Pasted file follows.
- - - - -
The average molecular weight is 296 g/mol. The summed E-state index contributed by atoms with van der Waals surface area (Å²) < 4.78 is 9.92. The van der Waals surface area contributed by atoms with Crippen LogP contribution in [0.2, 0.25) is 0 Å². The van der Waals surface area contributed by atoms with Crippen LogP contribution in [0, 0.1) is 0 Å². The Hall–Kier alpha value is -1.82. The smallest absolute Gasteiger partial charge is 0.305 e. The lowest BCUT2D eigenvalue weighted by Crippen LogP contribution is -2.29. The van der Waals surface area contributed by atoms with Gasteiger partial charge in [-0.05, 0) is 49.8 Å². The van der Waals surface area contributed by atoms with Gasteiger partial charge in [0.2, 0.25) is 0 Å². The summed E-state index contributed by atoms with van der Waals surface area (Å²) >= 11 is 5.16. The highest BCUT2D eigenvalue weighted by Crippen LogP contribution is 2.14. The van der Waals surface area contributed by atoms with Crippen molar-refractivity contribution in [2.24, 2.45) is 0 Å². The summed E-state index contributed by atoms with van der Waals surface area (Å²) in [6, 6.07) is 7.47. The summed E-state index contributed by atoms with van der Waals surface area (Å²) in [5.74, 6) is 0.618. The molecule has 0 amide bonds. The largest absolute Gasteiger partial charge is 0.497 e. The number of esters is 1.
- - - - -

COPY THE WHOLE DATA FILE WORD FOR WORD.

The average molecular weight is 296 g/mol. The summed E-state index contributed by atoms with van der Waals surface area (Å²) < 4.78 is 9.92. The van der Waals surface area contributed by atoms with Crippen LogP contribution in [0.2, 0.25) is 0 Å². The van der Waals surface area contributed by atoms with Crippen LogP contribution in [0, 0.1) is 0 Å². The Hall–Kier alpha value is -1.82. The smallest absolute Gasteiger partial charge is 0.305 e. The lowest BCUT2D eigenvalue weighted by Crippen LogP contribution is -2.29. The van der Waals surface area contributed by atoms with Gasteiger partial charge in [-0.05, 0) is 49.8 Å². The van der Waals surface area contributed by atoms with Gasteiger partial charge in [0.2, 0.25) is 0 Å². The summed E-state index contributed by atoms with van der Waals surface area (Å²) >= 11 is 5.16. The highest BCUT2D eigenvalue weighted by Crippen LogP contribution is 2.14. The van der Waals surface area contributed by atoms with Crippen molar-refractivity contribution in [2.24, 2.45) is 0 Å². The summed E-state index contributed by atoms with van der Waals surface area (Å²) in [6, 6.07) is 7.47. The summed E-state index contributed by atoms with van der Waals surface area (Å²) in [5.74, 6) is 0.618. The molecule has 0 amide bonds. The largest absolute Gasteiger partial charge is 0.497 e. The number of esters is 1.